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Little poodle Antoinette lives contentedly with her family in Paris.  All of her bulldog siblings seem to have found their unique strengths, but not Antoinette.  She wonders.  One day, she has a revelation as she follows her heart and instinct in a true act of bravery.  Fans of a certain spunky bulldog named Gaston will be elated to see him make an appearance in this lively and affable sequel.

Antoinette was written by Kelly DiPucchio, illustrated by Christian Robinson and published by Atheneum Books for Young Readers.


nanette's baguette

Oh happiest of days.  Little Nanette is finally granted the responsibility of procuring the day's bread.  The WEIGHTY responsibility of getting the daily baguette.  En route, distractions abound—all brilliantly rhyming with our protagonist's name—as Nanette attempts to stay focused on the task at hand.  Luckily she makes it to baker Juliette and starts her way home, warm and wonderful baguette in tow.  But can our heroine resist the beguiling aroma of a perfect and gloriously crusty baguette ALL the way home?  Will she crack under the pressure?  Missing the ending in this one might be something you'll regret. ;)  Ingenious rhymes and extraordinary handcrafted French village by the incomparable Mo WillemsNanette's Baguette was published by Disney Hyperion.


guys read

Saving these for when Nate gets a little older (and Avery will probably dig some of these short stories as well), but am really enjoying reading through them now.   Isn’t that one of the marks of great kidlit?  Stories that resonate with both kids and adults.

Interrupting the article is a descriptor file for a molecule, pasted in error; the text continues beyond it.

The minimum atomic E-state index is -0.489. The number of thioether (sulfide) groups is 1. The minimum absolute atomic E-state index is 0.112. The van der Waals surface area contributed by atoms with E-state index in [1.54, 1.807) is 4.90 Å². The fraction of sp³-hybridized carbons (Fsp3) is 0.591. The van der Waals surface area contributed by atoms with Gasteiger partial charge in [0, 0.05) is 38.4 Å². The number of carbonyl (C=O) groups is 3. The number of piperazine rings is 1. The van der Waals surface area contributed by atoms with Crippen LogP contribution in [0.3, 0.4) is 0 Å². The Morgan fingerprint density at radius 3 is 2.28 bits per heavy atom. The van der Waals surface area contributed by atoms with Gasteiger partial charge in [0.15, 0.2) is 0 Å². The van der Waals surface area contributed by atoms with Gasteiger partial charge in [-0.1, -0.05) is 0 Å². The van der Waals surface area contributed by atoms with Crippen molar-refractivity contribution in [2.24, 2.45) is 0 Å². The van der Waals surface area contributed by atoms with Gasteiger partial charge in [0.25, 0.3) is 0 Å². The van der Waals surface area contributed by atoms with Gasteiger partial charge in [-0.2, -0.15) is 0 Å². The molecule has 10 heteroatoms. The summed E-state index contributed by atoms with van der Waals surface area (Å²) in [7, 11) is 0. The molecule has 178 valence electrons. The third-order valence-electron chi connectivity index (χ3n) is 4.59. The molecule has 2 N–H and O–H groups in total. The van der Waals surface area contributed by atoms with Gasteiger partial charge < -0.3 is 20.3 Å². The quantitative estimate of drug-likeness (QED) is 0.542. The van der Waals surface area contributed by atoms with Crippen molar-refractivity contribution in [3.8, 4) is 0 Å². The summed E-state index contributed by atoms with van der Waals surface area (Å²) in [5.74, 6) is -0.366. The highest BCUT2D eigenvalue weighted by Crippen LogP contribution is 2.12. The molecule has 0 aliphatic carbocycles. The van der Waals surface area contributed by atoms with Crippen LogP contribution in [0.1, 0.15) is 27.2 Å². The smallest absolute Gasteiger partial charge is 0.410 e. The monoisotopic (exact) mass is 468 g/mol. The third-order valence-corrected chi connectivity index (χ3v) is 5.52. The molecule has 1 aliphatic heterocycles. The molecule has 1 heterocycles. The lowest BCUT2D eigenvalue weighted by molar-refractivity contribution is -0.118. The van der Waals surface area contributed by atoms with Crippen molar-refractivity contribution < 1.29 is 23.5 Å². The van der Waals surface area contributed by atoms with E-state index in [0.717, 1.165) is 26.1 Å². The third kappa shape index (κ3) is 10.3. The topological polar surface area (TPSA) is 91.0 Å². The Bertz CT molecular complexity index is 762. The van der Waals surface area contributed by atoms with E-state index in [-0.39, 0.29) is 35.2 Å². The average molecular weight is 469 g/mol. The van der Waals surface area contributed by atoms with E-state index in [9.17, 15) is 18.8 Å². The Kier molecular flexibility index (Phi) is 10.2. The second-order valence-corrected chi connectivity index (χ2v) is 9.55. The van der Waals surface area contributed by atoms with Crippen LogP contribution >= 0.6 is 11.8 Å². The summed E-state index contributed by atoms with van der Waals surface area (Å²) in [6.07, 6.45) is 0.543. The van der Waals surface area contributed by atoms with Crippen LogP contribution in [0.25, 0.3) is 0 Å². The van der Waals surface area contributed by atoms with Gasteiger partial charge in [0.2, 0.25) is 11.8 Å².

Sometimes when I start a collection of short stories, I excitedly rifle through them and read the first couple lines of each.  Here's how the first story in Guys Read: Funny Business starts out — "Ernest was a nerd, but it was fourth grade: we were all nerds.  Even the best of us were shackled to some fatal flaw."  After reading that, you know it's going to be pretty hilarious (and smartly written).  And your mind jumps back to some embarrassing, awkward scene from your own fourth grade career.

The Guys Read series was edited by Jon Scieszka and published by Walden Pond Press.


dorothea lange

Dorothea Lange experienced suffering during childhood and learned about empathy at a very young age, which prepared her for her life's work.  In high school, she discovered that she had a keen eye for images and she worked very hard to break into the field of photography, which at the time was dominated by men.  Dorothea Lange is most famous for documenting people living in rural America during the Great Depression.  The frankness and stark realism of her images brought to light the poverty and injustices suffered by so many in that era.  Her lens told the truth.  "More than a photographer, she was a storyteller with a camera."

Dorothea Lange: The Photographer Who Found the Faces of the Depression was written by Carol Boston Weatherford, illustrated by Sarah Green and published by Albert Whitman.


other-wordly: words both strange and lovely from around the world

Oh, brumous days of January — "of gray skies and winter days; filled with heavy clouds or fog; relating to winter or cold, sunless weather."  Reading Other-Wordly: words both strange and lovely from around the world this week, and thinking about the relationship between language and culture.  If anyone else listens to a lot of bossa nova and has always wondered what “saudade” means, it’s included in this beautiful collection of words.

Other-Wordly: words both strange and lovely from around the world was written by Yee Lum-Mak, illustrated by Kelsey Garrity-Riley and published by Chronicle Books.